Sunday, July 13, 2008

Lead Us Not IntoTemptation

This morning Rev. Tony preached what he said will be his final sermon on the Lord's Prayer. His text, of course, came from the Sixth chapter of the Book of Matthew, verse 13. "And lead us not into temptation, but deliver us from evil..." (KJV) Actually, there is another sermon in that verse, as it goes on to say, "for Thine is the kingdom and the glory and power forever. Amen." (KJV) However, Tony ends it here.
Today's premise is that the word temptation is defined in this situation as "test." When temptation comes our way, it is not from God, because God cannot lead us into evil. He can, however, allow tests that will shape our character. We can be tested during emotional highs and extreme lows. When we fall into one of these tests or "traps" (my word,) we do so because of the lusts in our own lives, as he paraphrased Chapter 4, Book of James.
From here, the good reverend explained that there is a very real adversary working against the children of God, and we need rescuing. "Deliver us from evil," is a cry for rescue from that which causes pain and trouble in our lives. When we pray, we are to pray for individuals. The church is brick and mortar, but the people in it make up the body of Christ. He said that when we ask God to keep us safe from those tests of evil, we "win," because through Christ Jesus, we have been delivered.
I told Rev. Tony, coming out of church today that I thought his sermon was concise and to the point. I had to think about it for awhile to really be able to comment, and believe it or not, the only comment I have is as follows:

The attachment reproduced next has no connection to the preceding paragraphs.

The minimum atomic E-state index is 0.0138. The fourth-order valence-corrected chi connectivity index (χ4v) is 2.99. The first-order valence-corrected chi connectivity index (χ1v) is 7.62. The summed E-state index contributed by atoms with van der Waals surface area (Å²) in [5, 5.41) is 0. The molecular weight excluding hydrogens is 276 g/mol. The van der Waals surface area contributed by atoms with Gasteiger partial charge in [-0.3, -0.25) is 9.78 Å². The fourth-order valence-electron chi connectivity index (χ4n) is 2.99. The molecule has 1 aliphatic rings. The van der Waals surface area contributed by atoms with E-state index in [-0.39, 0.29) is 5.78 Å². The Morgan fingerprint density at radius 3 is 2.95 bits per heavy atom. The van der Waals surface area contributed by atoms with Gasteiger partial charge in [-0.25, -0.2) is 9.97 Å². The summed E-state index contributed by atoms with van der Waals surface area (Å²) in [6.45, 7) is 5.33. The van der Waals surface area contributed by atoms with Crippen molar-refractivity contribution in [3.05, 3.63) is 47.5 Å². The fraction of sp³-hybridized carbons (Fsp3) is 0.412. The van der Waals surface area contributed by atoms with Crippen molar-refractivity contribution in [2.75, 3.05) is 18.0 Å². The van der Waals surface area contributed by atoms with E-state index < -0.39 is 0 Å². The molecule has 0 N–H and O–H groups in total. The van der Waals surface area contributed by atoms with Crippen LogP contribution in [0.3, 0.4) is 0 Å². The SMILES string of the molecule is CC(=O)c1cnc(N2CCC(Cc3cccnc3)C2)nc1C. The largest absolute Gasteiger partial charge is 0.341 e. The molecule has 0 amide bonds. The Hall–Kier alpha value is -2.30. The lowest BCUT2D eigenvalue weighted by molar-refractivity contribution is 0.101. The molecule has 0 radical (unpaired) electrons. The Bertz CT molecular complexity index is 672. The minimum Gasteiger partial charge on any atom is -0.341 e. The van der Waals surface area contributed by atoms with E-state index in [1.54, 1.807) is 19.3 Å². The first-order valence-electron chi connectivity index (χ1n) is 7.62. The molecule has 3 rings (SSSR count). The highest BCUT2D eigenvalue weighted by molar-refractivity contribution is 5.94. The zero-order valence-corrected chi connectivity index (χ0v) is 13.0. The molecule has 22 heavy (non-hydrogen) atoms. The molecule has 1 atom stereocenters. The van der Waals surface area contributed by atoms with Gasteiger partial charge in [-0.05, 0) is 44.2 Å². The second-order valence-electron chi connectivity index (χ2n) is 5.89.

I agree wholeheartedly with Tony that as Christians we will go through tests, and as such, we learn lessons from resisting temptation, and sometimes greater lessons when we don't.
The Apostle Paul is very clear in the Book of Romans that the Spirit will help us with our prayers. Romans, Chapter 8, verse 26, "Likewise the Spirit also helpeth our infirmities: for we know not what we should pray for as we ought: but the Spirit itself maketh intercession for us with groanings which cannot be uttered." (KJV) We have to be very careful not to burden our brothers and sisters in Christ with expectations of perfection that are not manifest to our human eyes. We should not instill a "fear" into our congregation that if they should "fall prey to any test because of their own lusts, then they would be out of the will of God." That is simply not true. To suggest otherwise is to negate the entire redemption story.
Case in point. When Peter walked on water, where was he in this test? When he took his eyes off Jesus, was he suddenly out of God's will? The answer is clearly "NO." Didn't the Savior reach out His hand for Peter and tell his disciple that he should have more faith? Clearly, the result of this test was Peter learned a valuable lesson about who commands the seas and who is worthy of his service and worship. Most tests that we face are like this. They are tests of faith, and we are reminded over and over that the source of our faith is God.
Sometimes we stumble publicly in ways that embarrass us and call our character into question. Once again, Peter denied Jesus three times. He was, however, never "out of God's will," as Jesus had already told him he would be the rock upon which His church would be built.
We have to remember that God has called us to Him. He will qualify us according to His plans, and even though we may stumble, forgiveness is available to us. Every Sunday, and today is not different, Tony talks about standing in judgement. We cannot say to our fellow Christian, "you will have to answer to God for your sin," for if he is saved (and only God can truly know,) then Romans 5:9 states that the believer is " justified by His blood, we shall be saved from wrath through Him." (KJV) Our mortal lives may face the consequences of our missteps, but our eternal lives are never on the line when we are covered in the blood.
Rev. Tony was absolutely correct when he proclaimed, "We win!" Those headlines have been written in RED.

No comments: